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Protecting the creative voices of the Arab Uprising

January 27, 2014 at 11:45 am

Last week rapper Ahmed Ben Ahmed was released after three weeks in prison. The Tunisian artist, aka Klay BBJ, was originally sentenced to 21 months in prison for ‘insulting the police’ in one of his protest songs at a concert in the resort of Hammamet.

According to Freemuse, a music censorship NGO with UN consultancy status, incidents of severe media censorship are frequently discussed in reports from Human Rights Watch and Amnesty International, whereas the tightened censorship on music have come to pass without significant challenges from these NGOs. In the context of the Arab Uprisings, the censorship can be seen as a symptom of governments’ fear of people uniting and has led to grave human rights violations, torture, exile and the morbid murdering of artists.

As the birthplace of the Arab uprising, Tunisia has led the way for many other countries in the region to express their desperation over current social and economic inequalities. Protests against regimes and police brutality have given way to brutal, as well as peaceful and creative forms of expression.

Historically, music has always been an effective way of gathering people to unite and confront oppressive governments; alone they may not feel they are strong enough. Professor Mark LeVine explained to MEMO that music takes a complex role in building an imagined sense of unity and solidarity as it helps people synchronize their feelings into words and sounds to express the depth of change they aspire to.

But artists do so at the risk of coming under attack. Rami Assam, the Egyptian protest singer in Tahrir square, was tortured while in the custody of the Egyptian military after singing ‘Leave’ in reference to the former President Mubarak.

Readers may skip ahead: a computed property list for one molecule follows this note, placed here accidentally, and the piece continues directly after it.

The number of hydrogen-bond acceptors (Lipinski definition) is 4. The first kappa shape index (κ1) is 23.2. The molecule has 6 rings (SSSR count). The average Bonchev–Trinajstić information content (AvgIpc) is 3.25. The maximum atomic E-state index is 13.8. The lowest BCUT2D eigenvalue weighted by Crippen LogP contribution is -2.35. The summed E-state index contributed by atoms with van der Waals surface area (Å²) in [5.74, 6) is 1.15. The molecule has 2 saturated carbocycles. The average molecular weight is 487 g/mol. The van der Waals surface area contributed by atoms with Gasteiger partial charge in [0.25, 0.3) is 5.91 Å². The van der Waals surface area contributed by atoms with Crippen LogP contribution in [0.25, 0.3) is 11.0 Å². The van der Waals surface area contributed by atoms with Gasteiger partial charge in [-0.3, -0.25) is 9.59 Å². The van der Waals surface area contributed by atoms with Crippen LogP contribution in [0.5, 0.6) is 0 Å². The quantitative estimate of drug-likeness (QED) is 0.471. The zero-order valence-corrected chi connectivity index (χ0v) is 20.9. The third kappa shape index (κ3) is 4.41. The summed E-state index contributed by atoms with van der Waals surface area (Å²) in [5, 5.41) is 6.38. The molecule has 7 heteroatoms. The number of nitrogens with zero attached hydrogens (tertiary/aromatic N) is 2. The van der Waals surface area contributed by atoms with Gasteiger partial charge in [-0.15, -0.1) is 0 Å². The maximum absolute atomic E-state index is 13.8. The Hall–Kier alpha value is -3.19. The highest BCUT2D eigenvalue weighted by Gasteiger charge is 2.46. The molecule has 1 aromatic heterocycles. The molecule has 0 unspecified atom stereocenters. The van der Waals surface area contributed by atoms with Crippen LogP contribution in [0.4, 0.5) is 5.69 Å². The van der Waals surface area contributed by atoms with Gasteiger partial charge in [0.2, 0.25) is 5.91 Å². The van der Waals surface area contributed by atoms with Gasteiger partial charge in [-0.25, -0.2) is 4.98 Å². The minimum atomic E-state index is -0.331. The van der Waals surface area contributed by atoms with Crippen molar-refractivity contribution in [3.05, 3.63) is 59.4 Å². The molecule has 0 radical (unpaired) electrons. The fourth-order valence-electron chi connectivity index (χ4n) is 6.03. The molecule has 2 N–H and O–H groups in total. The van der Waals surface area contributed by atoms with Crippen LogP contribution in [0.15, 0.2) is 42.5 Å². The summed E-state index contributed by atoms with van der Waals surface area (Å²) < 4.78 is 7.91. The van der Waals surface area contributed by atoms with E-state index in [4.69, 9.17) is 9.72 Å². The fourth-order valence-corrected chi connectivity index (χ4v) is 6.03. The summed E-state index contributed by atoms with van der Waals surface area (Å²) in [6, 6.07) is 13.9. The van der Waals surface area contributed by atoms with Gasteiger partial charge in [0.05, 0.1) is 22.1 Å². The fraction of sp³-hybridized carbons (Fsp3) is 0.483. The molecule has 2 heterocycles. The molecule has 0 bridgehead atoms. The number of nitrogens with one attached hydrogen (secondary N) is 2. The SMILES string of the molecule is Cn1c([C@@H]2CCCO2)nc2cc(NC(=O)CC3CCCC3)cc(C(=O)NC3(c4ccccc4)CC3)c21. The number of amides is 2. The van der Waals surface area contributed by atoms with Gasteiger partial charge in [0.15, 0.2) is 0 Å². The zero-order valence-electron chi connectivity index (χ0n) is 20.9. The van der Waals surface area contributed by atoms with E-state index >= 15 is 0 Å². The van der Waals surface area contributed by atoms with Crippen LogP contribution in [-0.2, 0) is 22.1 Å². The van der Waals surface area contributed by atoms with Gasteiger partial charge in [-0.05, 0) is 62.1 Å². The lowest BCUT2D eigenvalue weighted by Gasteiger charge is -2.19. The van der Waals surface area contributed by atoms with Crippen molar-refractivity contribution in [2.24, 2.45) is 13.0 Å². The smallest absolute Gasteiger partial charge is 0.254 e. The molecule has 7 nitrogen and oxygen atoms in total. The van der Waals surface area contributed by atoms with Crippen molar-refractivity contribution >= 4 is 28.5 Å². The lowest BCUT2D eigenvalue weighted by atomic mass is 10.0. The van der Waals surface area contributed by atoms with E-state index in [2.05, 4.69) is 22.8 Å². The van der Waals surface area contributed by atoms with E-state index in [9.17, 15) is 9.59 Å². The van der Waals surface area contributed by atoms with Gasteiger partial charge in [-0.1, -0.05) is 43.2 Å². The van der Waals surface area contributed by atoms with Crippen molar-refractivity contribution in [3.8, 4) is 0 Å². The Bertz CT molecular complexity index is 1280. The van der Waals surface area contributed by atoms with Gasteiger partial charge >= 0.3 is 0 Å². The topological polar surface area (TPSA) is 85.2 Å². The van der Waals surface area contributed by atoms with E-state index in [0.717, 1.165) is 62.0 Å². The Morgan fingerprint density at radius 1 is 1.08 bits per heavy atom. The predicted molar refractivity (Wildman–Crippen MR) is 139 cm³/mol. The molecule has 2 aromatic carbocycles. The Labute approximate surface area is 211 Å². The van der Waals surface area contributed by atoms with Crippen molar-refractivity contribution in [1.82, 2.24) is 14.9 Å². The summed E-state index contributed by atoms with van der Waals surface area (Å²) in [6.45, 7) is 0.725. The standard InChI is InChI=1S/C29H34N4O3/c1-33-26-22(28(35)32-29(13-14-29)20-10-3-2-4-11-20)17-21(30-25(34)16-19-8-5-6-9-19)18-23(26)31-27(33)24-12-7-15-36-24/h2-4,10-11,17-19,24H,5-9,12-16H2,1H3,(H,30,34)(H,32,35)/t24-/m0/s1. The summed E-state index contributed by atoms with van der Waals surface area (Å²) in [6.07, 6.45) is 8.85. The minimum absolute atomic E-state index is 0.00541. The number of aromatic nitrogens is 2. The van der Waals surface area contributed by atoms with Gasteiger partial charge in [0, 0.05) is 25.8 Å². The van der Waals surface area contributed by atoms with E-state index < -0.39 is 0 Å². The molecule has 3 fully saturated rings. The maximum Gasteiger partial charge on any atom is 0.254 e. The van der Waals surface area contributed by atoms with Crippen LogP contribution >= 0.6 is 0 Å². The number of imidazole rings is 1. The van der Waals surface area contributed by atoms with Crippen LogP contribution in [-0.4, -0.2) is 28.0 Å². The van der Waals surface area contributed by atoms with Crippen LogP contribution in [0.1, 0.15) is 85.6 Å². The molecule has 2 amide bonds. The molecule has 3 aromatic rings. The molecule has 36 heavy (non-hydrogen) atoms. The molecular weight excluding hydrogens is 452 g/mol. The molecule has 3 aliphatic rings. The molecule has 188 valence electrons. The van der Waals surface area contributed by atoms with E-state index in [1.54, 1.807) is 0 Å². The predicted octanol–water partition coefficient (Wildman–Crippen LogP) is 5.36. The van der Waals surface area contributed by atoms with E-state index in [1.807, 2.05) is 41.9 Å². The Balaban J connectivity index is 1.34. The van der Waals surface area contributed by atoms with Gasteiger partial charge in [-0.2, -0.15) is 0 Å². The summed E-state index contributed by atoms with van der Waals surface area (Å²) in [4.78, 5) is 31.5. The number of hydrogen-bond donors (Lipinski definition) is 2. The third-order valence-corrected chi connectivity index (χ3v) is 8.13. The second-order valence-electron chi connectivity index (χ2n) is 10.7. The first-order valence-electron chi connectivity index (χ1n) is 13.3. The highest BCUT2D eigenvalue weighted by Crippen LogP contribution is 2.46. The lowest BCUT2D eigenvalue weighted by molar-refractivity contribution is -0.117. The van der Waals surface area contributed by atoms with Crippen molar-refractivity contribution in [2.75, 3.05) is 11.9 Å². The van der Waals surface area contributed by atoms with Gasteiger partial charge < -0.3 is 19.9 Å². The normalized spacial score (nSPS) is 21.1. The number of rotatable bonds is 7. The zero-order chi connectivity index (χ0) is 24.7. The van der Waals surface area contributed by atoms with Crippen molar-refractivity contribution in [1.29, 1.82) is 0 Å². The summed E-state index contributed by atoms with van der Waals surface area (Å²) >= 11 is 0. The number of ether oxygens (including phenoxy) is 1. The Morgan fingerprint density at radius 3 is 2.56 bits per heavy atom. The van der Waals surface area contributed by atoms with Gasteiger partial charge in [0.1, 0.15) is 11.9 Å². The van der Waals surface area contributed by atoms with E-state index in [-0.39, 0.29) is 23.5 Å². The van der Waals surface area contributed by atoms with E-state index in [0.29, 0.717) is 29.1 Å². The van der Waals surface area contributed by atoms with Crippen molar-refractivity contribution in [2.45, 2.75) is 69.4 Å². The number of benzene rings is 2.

Cartoonist Ali Ferzat, like many other Syrian artists, was forced to escape and smuggle his art across the border. He was attacked in August 2011 by pro-regime thugs for caricaturing Bashar al-Assad; they who broke both his hands.

The cold-blooded murder of Ibrahim Qashoush is among the most symbolic. As a young fireman and amateur poet from the neighbourhood of Hadir in Syria, he was more or less unknown until 4th of July, when a man dragged his body out of a river and found his vocal cords cut out. Qashoush was one of the greatest protest singers and became famous with his song Yalla Erhal Ya Bashar (‘Bashar, depart from here’.)

Appropriating with pride the government’s denouncement of them as infiltrators, anti-regime protesters continue to unite under Qashoush’s song after his death.

For Prof. LeVine the real question is what role music takes on after the protests, when the “party is over.” Music censorship is a process in which the state gradually violates these artists’ right to express themselves. He told MEMO how Egypt was a laboratory for this: “Those that remain truly revolutionary are harassed, isolated and can’t really get airplay or on TV, so they are being effectively censored without having to do so openly and with draconian laws that would raise opposition. It’s a more subtle process now. But its effects are often the same.” How artists can respond to this, is “still up in the air.”

Anders Hastrup, the former director of the research hub turned apolitical culture and artist exile, The Danish Institute in Damascus, spoke to me about young peoples’ voices in Syria. He released a book containing thoughts, short-stories and poetry of young people from the region about the current uprisings.